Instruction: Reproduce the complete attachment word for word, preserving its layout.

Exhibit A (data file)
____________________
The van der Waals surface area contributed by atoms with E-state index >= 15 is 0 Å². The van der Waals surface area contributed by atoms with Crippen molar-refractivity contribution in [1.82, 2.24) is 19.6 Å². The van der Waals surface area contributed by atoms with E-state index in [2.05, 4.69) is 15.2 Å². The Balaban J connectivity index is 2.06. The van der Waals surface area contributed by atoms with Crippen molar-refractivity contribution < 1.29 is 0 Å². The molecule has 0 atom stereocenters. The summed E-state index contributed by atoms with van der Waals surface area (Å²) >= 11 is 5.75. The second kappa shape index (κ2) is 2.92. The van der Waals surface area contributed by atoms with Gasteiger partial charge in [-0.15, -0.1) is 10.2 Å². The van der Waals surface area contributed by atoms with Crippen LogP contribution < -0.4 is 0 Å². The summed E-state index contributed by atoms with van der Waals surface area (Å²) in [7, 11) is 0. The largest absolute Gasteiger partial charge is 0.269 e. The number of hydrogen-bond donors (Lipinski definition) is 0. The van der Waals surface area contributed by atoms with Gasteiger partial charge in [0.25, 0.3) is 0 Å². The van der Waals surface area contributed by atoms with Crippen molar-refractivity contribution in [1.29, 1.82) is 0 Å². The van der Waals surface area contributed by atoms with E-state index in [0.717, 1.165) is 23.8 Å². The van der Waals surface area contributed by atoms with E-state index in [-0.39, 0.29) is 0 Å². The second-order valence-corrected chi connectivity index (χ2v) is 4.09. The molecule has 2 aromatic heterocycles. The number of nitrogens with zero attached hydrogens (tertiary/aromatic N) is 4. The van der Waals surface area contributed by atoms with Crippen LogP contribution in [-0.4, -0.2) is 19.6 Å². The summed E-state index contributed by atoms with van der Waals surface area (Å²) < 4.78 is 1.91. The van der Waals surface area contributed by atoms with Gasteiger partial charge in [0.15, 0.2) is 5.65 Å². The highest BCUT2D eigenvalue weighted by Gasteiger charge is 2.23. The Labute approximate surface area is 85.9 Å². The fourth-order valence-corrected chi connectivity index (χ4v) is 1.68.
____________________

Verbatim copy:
The van der Waals surface area contributed by atoms with E-state index >= 15 is 0 Å². The van der Waals surface area contributed by atoms with Crippen molar-refractivity contribution in [1.82, 2.24) is 19.6 Å². The van der Waals surface area contributed by atoms with E-state index in [2.05, 4.69) is 15.2 Å². The Balaban J connectivity index is 2.06. The van der Waals surface area contributed by atoms with Crippen molar-refractivity contribution < 1.29 is 0 Å². The molecule has 0 atom stereocenters. The summed E-state index contributed by atoms with van der Waals surface area (Å²) >= 11 is 5.75. The second kappa shape index (κ2) is 2.92. The van der Waals surface area contributed by atoms with Gasteiger partial charge in [-0.15, -0.1) is 10.2 Å². The van der Waals surface area contributed by atoms with Crippen LogP contribution < -0.4 is 0 Å². The summed E-state index contributed by atoms with van der Waals surface area (Å²) in [7, 11) is 0. The largest absolute Gasteiger partial charge is 0.269 e. The number of hydrogen-bond donors (Lipinski definition) is 0. The van der Waals surface area contributed by atoms with Gasteiger partial charge in [0.25, 0.3) is 0 Å². The van der Waals surface area contributed by atoms with Crippen molar-refractivity contribution in [1.29, 1.82) is 0 Å². The van der Waals surface area contributed by atoms with E-state index in [0.717, 1.165) is 23.8 Å². The van der Waals surface area contributed by atoms with E-state index in [-0.39, 0.29) is 0 Å². The second-order valence-corrected chi connectivity index (χ2v) is 4.09. The molecule has 2 aromatic heterocycles. The number of nitrogens with zero attached hydrogens (tertiary/aromatic N) is 4. The van der Waals surface area contributed by atoms with Crippen LogP contribution in [-0.4, -0.2) is 19.6 Å². The summed E-state index contributed by atoms with van der Waals surface area (Å²) < 4.78 is 1.91. The van der Waals surface area contributed by atoms with Gasteiger partial charge in [0.15, 0.2) is 5.65 Å². The highest BCUT2D eigenvalue weighted by Gasteiger charge is 2.23. The Labute approximate surface area is 85.9 Å². The fourth-order valence-corrected chi connectivity index (χ4v) is 1.68.